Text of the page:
London, United Kingdom — 05 March, 2020 — When Guns N’ Roses’ successful ‘Not In This Lifetime’ tour switched to disguise for its North American leg, it opened up new creative possibilities to enhance the already visually spectacular rock show.
The tour wrapped last November with two shows at The Colosseum in Caesars Palace, Las Vegas. The three-year world tour played 158 concerts selling more than 5 million tickets and grossing $584 million. The ‘Not In This Lifetime’ tour that started in 2016 marked the first time that Axl Rose, Slash and Duff McKagan played together since 1993. Screenworks-NEP Live Events was the disguise rental partner for the tour.
Jeremy Leeor, Managing Director and Dan Potter, Creative Director, at disguise studio Creative Works London, coordinated the creation, execution and delivery of the Ghostrain and traditional show walk-in opening sequence using the new disguise and Unreal integration, currently going through Beta testing.
“A lot of what we created for the Guns’ tour visuals was built similarly to the way triple-A game assets are made using highly creative and flexible 3D tools like Cinema 4D, ZBrush, 3Ds Max and Substance Painter to create high-quality assets that can then be moved into real-time render engines like Unreal Engine,” explains Dan. “This is how we’ve always done it, and it makes a lot of our content stand out for its depth, texture and richness.”
He points out that, “the rendering process on any project, in a conventional sense, presents many render engine and creative compositing options, and is central to how we achieve the diverse range of visual styles in our work. With the introduction of real-time render engines, you’re shifting the focal points of stages when you are developing a look to different points in the project timeline. This can be quite liberating if you’re working on something that plays to the strengths of the look you want to achieve and using the right tools to do it.”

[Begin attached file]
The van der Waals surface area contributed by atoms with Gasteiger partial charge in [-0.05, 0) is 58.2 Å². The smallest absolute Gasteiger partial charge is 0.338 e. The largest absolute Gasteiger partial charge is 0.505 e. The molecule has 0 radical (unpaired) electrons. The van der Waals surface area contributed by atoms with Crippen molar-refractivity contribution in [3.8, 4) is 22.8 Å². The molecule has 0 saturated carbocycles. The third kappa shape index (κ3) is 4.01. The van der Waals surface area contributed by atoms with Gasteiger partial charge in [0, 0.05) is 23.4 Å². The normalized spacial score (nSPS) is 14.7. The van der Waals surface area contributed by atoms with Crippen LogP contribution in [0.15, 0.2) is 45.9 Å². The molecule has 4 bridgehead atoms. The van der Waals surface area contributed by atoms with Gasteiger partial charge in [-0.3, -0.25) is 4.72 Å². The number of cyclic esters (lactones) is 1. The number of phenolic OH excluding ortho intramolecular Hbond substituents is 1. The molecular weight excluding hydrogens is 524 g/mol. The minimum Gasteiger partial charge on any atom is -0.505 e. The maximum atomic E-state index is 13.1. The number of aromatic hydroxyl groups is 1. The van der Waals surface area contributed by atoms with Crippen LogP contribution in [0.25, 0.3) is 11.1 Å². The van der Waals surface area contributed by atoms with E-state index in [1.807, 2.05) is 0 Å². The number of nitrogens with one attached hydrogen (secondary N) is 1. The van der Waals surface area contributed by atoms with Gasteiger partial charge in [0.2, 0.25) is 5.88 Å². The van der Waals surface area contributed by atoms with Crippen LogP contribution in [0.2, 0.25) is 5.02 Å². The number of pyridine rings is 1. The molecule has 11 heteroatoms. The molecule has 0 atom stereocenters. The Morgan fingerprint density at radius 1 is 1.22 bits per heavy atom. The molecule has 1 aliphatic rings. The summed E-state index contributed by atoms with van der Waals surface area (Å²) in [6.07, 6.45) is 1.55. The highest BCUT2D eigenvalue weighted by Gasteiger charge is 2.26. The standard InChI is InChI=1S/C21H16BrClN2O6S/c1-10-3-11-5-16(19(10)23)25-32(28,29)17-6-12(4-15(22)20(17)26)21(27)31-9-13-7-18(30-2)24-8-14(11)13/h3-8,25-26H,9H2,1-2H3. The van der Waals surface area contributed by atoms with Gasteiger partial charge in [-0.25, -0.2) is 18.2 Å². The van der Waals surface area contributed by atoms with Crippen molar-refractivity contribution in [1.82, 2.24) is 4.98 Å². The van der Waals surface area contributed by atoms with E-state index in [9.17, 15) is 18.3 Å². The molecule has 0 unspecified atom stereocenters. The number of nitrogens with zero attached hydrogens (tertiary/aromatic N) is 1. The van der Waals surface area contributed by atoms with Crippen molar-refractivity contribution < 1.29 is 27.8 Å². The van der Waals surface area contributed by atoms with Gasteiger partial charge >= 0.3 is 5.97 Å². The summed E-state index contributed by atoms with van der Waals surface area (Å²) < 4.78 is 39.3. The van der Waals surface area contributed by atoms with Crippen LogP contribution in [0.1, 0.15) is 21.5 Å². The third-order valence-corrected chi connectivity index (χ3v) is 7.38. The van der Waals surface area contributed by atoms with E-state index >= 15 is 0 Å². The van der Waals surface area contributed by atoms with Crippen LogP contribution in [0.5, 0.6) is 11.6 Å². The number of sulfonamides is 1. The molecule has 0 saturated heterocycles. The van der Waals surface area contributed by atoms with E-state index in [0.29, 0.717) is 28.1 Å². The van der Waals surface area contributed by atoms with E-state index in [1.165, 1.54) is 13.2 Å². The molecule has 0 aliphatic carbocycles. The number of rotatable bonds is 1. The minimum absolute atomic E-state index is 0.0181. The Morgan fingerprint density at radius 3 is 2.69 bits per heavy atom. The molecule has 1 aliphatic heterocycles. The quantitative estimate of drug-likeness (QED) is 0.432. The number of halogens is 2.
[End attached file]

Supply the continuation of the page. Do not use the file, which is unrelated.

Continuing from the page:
Creative Works felt that disguise’s ability to offer Unreal Engine integration presented a great opportunity to dive into the disguise pipeline to create added-value for the tour.
“Having worked in live-show environments for over a decade, Jeremy and I knew we need to move fast on these opportunities, so as soon as we got the blessing of Guns N’ Roses manager Fernando Lebeis of Team Brazil we didn’t waste any time starting the conversation with disguise to flesh out a plan,” says Dan. “We began the process with an eye on previewing something in Las Vegas at the Caesars Palace Colosseum show, which gave us time to work with Guns N’ Roses’ production team to integrate the new tech we needed to pull off the idea.”
Being able to scale content to any screen on the tour was critical, he notes. “After the initial creative and technical conversations we worked out a suitable idea that we could deploy in the show that would still work within the context of Guns N’ Roses yet not be critical to any key technologies and systems already installed on the show set. Our solution was to create a PBR-based high resolution 3D asset of our Ghostrain and classic bullet logo and put it through its paces in Unreal Engine. The combination of the LED screen quality, disguise’s gx 2cs and the Unreal engine handled it beautifully. Even though we had to scale all the content for new screen dimensions in The Colosseum, we didn’t have to sacrifice any resolution in the quality of the visuals in the process – a real bonus!”
Overall, Creative Works found numerous advantages to using a disguise solution. “disguise removed several pain points in building live show content,” says Dan. “We could develop the vision with the end product in mind as early as possible and create, test and adjust content sequencing ideas dynamically as the project unfolded. We built our content with confidence knowing that what we were delivering would work as expected and set up the show content in advance so that when we shared our creativity via disguise designer files nothing got lost in translation.”
“The ability of disguise to let you seamlessly resize the content to fit the new screen at The Colosseum, one of the world’s largest and highest resolution screens at a moment’s notice, to create a sensation similar to seeing clearly for the first time – was a giant win for all parties involved,” says Jeremy.